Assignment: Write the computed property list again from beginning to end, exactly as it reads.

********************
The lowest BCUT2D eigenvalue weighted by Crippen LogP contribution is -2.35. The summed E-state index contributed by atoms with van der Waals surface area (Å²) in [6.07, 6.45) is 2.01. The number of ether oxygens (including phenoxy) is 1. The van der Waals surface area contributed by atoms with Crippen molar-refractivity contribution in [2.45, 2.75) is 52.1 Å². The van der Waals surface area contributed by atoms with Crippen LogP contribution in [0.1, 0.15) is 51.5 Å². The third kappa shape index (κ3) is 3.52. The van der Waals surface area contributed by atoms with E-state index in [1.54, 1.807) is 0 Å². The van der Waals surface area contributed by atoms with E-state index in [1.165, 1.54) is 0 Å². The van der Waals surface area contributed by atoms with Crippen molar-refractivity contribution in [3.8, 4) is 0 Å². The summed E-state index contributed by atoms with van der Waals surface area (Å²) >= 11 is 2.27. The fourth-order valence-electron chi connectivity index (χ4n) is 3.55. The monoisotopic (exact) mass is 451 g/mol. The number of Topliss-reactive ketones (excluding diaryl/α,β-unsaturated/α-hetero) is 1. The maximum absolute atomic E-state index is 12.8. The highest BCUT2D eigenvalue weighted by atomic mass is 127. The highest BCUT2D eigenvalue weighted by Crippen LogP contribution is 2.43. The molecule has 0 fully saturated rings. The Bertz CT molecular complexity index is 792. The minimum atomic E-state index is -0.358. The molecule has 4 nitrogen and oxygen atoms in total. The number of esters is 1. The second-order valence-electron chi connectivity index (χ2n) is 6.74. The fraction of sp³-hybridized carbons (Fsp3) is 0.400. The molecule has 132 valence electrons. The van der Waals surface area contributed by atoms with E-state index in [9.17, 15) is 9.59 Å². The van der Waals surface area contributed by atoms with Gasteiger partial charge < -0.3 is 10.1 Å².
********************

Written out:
The lowest BCUT2D eigenvalue weighted by Crippen LogP contribution is -2.35. The summed E-state index contributed by atoms with van der Waals surface area (Å²) in [6.07, 6.45) is 2.01. The number of ether oxygens (including phenoxy) is 1. The van der Waals surface area contributed by atoms with Crippen molar-refractivity contribution in [2.45, 2.75) is 52.1 Å². The van der Waals surface area contributed by atoms with Crippen LogP contribution in [0.1, 0.15) is 51.5 Å². The third kappa shape index (κ3) is 3.52. The van der Waals surface area contributed by atoms with E-state index in [1.54, 1.807) is 0 Å². The van der Waals surface area contributed by atoms with E-state index in [1.165, 1.54) is 0 Å². The van der Waals surface area contributed by atoms with Crippen molar-refractivity contribution in [3.8, 4) is 0 Å². The summed E-state index contributed by atoms with van der Waals surface area (Å²) >= 11 is 2.27. The fourth-order valence-electron chi connectivity index (χ4n) is 3.55. The monoisotopic (exact) mass is 451 g/mol. The number of Topliss-reactive ketones (excluding diaryl/α,β-unsaturated/α-hetero) is 1. The maximum absolute atomic E-state index is 12.8. The highest BCUT2D eigenvalue weighted by atomic mass is 127. The highest BCUT2D eigenvalue weighted by Crippen LogP contribution is 2.43. The molecule has 0 fully saturated rings. The Bertz CT molecular complexity index is 792. The minimum atomic E-state index is -0.358. The molecule has 4 nitrogen and oxygen atoms in total. The number of esters is 1. The second-order valence-electron chi connectivity index (χ2n) is 6.74. The fraction of sp³-hybridized carbons (Fsp3) is 0.400. The molecule has 132 valence electrons. The van der Waals surface area contributed by atoms with E-state index in [9.17, 15) is 9.59 Å². The van der Waals surface area contributed by atoms with Gasteiger partial charge < -0.3 is 10.1 Å².